Class of COVID-19: Inventing high school graduation celebrations they will never forget
Alberta schools celebrate with processions, online ceremonies so students don't miss out
Valedictorian Keira Slusarczyk and her classmates at Thorsby Junior/Senior High School were disappointed when COVID-19 postponed their graduation dinner and ceremony.
But a surprise awaited students picking up their grad photos last Friday, the day of the cancelled event.
Enlarged photos of each graduate — spaced two metres apart to respect the rules of physical distancing — lined the sidewalk outside the school.
Smiling teachers, support and maintenance staff and the principal, dressed as the school's sabre-tooth tiger mascot, waved pompoms and signs that said "We miss you" and "We are proud of you."
Students and parents drove past in a procession, taking it all in.
"I almost teared up and it just really put a smile on my face because it really showed that they did care and that we could still celebrate even if it wasn't what we originally thought it would be," said Slusarczyk, 17, who has known the majority of her classmates since preschool.
That evening, cheered on by residents, students in their cars, pickup trucks and even tractors, paraded up and down the streets of Thorsby, a town of about 1,000 people, 70 kilometres southwest of Edmonton.
The school plans to host an in-person event when health orders are lifted and Albertans can gather in large groups again.
"We miss the heck out of them," principal Jon Ganton said in an interview Wednesday. "Being able to see those kids and just the smiles on their faces as they were driving by. It meant the world to us and hopefully it meant a lot to them as well."
It meant the world to us and hopefully it meant a lot to them as well.- principal Jon Ganton
It's one of the ways roughly 32,000 Alberta graduates are marking the major milestone after the disruption of COVID-19. Some boards have made difficult decisions.
Edmonton Catholic Schools informed parents and guardians last month that graduation ceremonies are postponed until September or October, if public health measures are lifted.
Students can look forward to commencement ceremonies, a religious celebration, a formal presentation with speeches and a celebration with refreshments, but no banquet.
"There will not be any banquets due to insufficient time to properly prepare, to secure a suitable venue and — given the uncertainty surrounding social gatherings — it would be unwise to plan large-scale events beyond the commencement," superintendents Joe Naccarato and Robert Martin wrote in a letter on April 8.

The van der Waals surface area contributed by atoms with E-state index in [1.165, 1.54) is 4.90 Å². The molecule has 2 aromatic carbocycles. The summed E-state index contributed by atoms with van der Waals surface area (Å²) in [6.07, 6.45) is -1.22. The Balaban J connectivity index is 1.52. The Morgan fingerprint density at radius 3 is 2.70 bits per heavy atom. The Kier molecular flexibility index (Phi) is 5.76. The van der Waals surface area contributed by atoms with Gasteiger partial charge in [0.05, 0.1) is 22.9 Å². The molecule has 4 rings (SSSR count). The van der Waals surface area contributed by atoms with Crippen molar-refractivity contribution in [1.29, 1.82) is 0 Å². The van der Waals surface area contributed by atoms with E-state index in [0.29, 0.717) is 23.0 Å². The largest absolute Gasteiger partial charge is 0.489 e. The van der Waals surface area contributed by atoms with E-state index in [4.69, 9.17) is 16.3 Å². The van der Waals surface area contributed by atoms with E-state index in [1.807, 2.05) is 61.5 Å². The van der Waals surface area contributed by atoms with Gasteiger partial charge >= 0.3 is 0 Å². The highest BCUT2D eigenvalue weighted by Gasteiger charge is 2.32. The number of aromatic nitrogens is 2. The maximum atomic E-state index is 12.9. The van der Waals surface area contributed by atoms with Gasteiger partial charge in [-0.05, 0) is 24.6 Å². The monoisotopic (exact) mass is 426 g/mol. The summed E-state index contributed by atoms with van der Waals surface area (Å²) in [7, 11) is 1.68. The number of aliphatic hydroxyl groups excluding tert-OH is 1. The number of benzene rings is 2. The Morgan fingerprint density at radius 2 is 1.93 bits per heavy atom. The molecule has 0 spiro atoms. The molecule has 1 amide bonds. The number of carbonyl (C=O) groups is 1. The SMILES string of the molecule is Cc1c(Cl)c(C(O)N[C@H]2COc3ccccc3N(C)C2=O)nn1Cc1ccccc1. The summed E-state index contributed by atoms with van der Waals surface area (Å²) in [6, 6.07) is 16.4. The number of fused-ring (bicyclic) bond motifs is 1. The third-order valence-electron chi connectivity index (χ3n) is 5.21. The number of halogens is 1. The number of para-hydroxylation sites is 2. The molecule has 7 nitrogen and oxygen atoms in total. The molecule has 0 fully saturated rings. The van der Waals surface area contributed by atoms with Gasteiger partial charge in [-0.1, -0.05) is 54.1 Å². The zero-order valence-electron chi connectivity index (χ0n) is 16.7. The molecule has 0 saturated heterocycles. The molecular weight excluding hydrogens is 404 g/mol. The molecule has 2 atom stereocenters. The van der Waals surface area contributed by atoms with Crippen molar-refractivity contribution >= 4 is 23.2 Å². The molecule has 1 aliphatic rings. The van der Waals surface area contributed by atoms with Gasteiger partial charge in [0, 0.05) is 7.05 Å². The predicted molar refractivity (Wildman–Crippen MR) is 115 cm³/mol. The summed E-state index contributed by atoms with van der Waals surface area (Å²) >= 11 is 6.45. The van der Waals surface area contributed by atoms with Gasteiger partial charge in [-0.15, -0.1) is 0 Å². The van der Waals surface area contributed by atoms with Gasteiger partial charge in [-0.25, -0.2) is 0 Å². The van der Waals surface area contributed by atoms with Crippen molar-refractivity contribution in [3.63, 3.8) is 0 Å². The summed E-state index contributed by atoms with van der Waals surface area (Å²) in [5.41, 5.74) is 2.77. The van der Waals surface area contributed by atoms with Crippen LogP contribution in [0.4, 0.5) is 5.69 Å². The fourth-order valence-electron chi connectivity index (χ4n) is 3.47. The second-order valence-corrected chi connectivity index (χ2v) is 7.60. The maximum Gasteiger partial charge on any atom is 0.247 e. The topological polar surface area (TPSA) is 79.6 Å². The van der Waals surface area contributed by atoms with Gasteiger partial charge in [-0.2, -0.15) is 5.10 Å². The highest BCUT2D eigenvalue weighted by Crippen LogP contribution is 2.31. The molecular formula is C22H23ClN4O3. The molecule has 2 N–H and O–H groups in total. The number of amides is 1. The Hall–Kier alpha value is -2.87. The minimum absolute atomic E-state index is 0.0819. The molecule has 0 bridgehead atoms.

"We also are cognizant of the fact that many families are being financially devastated by the economic impact of the pandemic and want to minimize financial barriers to participation as much as possible."
Cancelled grad prompts petition
After considering the current situation and future outlook, potential financial and health risks, Elk Island Public Schools officials cancelled ceremonies and banquets altogether.
The move prompted one student to start a petition signed by nearly 5,500 people as of Wednesday afternoon, asking the district to postpone rather than cancel grad.
In a statement to CBC, superintendent Mark Liguori said schools will do what they can in late June to recognize student accomplishments while following rules around physical distancing.
"It seems unfair those graduating this year won't have the opportunity to come together with their school community to honour the many years of hard work they've invested in their education," Liguori wrote.
"Graduation is a rite of passage for our students. And as a division, we understand the families' sadness and disappointment at having to forego the events tied to this significant accomplishment."
Edmonton Public Schools will hold online grad celebrations before the end of the school year.
"In addition to an online celebration, all high schools are planning to host an in-person event acknowledging our 2020 graduates, once health guidelines allow," wrote spokesperson Anna Batchelor. "Our schools are working on details for both celebrations, and will share more information with families as plans are determined."
Members of the grad committee at Ross Sheppard high school are doing all they can to make the revamped celebration a special one for their 610 graduates.
A downloadable video will include speeches from officials and the valedictorian, as well as a segment showing what students have been up to during isolation.
In consultation with Edmonton police, the committee is also in the final stages of planning a vehicle procession ending at the school, where graduates will be presented with their caps and folios by their well-loved principal Rick Paulitsch, who is retiring this year.
"I think that's one of the most beautiful things about a graduation ceremony is to see that human interaction, because there is truly a love that occurs between students and staff," said ceramics and physics teacher Ben Oswald, who oversees the committee.
An in-person banquet and dance is planned for the fall, or whenever large groups can gather again.
Student Rubie Shatford, who is co-president of the committee, said most graduates were disappointed at first but the feedback on the new plan has been positive.
"Everyone's very understanding, which is great. And we're going to make the best of it."